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Solar energy uses captured sunlight to create photovoltaic power (PV) for the uncountable number of electronic devices. This energy conversion allows solar power to operate auto motives, lights, pools, heaters, and gadgets. The efficiency of capturing sunlight energy has been improved. The solar panels have been distributed and installed globally, covering sunny surfaces of mountains, fields, and even floating on the ocean. Most solar panels are aligned side by side, occupying such vast areas, which could destroy the ecology and environment.  The objective of the study was to investigate the feasibility of the solar panels vertically stacked to be effective for the purpose of curtailing the land use.

In this study, four solar panels were stacked vertically with the varying gap between them and attempted to quantify the effects of panel layering on electric generation. The solar panels were stacked with predetermined gaps from (0.0 to 38.0) cm, and serially connected with electrical loads and data acquisition system. The voltage waveforms were used for mean voltage change and AUC (Area under the Curve) calculation. Our data demonstrated that the mean voltage AUC to the load was increased with the increase of gap distance linearly with the slope of 0.75 V*s/cm. The load voltage AUC from the side-by-side placement ranged from 30.0 to 180, while that from the vertical placement was 25.0 to 70.0 V*s/cm. It suggested that approximately 50% reduced energy could be harvested by vertical stacking of the solar panels.  Though the energy was less when placed vertically, there could be other advantages such as the reduced land use for a beneficial compromise. Further study might be needed for more detailed design for the vertical stacking system.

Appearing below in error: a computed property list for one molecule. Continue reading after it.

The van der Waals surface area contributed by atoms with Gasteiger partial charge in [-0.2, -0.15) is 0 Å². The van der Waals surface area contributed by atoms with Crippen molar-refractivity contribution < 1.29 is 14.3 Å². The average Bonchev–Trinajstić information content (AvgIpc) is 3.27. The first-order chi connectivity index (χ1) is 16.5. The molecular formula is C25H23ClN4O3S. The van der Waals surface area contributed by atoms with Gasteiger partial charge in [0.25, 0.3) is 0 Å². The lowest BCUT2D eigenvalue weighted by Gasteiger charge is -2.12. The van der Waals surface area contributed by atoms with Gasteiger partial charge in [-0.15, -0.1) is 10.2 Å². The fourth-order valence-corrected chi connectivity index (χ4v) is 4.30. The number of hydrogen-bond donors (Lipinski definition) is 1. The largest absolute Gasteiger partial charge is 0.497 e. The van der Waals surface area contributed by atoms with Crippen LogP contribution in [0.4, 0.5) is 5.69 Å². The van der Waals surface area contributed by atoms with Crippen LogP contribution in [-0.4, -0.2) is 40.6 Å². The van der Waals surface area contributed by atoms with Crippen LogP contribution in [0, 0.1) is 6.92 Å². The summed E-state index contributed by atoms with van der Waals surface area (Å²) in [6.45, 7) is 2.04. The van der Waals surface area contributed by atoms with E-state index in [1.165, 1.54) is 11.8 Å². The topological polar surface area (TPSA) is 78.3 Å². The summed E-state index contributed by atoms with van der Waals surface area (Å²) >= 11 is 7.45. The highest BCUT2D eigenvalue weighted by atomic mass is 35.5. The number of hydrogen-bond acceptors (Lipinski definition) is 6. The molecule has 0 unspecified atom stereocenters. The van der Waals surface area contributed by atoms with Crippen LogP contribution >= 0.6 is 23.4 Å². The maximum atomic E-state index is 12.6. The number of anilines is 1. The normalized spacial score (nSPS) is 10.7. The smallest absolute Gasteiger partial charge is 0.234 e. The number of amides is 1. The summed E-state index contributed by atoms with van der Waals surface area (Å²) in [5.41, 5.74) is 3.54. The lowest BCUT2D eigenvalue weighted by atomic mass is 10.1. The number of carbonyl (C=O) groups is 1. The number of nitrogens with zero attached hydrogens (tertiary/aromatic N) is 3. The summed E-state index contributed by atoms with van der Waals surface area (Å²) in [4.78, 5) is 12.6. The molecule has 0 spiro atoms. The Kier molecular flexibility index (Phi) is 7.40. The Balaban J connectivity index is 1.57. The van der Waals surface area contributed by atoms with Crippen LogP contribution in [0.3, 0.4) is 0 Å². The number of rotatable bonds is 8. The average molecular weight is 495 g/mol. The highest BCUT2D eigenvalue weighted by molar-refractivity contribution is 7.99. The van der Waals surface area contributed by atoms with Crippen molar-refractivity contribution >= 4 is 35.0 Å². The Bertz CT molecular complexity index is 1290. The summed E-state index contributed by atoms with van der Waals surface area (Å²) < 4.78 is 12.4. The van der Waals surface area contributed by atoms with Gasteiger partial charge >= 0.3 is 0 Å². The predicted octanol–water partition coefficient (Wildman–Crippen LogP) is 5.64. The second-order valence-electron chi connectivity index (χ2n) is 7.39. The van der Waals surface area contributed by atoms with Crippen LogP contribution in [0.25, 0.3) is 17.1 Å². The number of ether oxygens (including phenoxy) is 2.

Sustainable energy, photovoltaic power, solar energy, solar panel arrangement, vertically stacked solar panel

Article Details

How to Cite
LEE, S., & LEE, J. (2021). INVESTIGATING THE EFFECT OF THE VERTICALLY STACKED ARRANGEMENT OF MULTI-SOLAR PANELS FOR ENERGY GENERATION. Journal of Basic and Applied Research International, 27(7), 33-45. Retrieved from
Original Research Article


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